Last Updated: 2003-01-31 13:45:39 -0400 (Reuters Health)
NEW YORK (Reuters Health) - In nearly 20% of melanoma patients with multiple sentinel lymph nodes (SLN) evident on radioisotope and blue dye mapping, the node with the highest isotope count does not contain metastases, results of a new study indicate.
Based on this finding, "all blue-stained nodes as well as nodes that contain at least 10% of the isotope count of the hottest node should be harvested to detect nodal metastases," lead author Dr. Ira A. Jacobs, from the University of Illinois at Chicago, told Reuters Health.
"We decided to study this topic because there was no good literature on which nodes should be removed" during SLN biopsy in patients with melanoma, Dr. Jacobs noted.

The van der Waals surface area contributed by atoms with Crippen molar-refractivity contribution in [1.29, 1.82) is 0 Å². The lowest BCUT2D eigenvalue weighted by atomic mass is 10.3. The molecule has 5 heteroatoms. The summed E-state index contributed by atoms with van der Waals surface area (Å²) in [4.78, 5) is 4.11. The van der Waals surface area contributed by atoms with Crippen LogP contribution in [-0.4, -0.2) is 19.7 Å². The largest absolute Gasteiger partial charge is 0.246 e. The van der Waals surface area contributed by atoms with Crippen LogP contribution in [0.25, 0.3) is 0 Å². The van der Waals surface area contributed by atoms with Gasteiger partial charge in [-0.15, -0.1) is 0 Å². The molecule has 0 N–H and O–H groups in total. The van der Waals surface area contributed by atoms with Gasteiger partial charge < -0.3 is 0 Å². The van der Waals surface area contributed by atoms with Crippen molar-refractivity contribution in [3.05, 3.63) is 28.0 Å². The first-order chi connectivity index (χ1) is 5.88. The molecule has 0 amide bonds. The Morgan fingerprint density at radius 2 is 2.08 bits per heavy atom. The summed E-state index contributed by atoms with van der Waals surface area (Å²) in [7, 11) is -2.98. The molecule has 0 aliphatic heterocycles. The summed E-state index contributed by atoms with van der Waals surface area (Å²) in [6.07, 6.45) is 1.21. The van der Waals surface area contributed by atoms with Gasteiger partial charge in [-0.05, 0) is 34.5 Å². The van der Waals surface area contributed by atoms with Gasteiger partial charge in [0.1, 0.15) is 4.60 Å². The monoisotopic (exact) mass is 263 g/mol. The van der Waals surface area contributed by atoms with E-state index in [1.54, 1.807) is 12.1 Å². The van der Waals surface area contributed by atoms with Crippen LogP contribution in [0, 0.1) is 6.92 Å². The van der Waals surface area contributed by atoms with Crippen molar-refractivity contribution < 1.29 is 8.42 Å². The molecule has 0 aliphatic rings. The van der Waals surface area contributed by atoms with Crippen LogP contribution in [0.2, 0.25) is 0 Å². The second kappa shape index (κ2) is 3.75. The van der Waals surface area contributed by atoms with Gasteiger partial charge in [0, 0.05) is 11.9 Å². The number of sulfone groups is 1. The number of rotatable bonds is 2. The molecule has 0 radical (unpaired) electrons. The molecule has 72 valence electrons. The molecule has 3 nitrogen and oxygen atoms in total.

The study involved 132 patients with melanoma who underwent SLN biopsy. In all cases, the lymph nodes were mapped with a vital blue dye and with a radioisotope. The researchers' findings are published in the January issue of the Archives of Surgery.
More than one SLN was identified in 83 patients, the authors note. Of these patients, 21 had SLNs that contained metastases. In 17 of these patients, the SLN with the highest isotope count contained metastases, while in four patients it did not.
"Neither the presence of blue dye nor isotope ratios of any particular threshold level consistently identified the positive SLN in all patients," the researchers report.
Despite this, Dr. Jacobs believes that the findings may offer some reassurance to clinicians. "The results suggest that it is okay to leave behind nodes with high isotope counts so long as the count does not exceed 10% of the hottest node's count," he added.
Arch Surg 2003;138:63-66.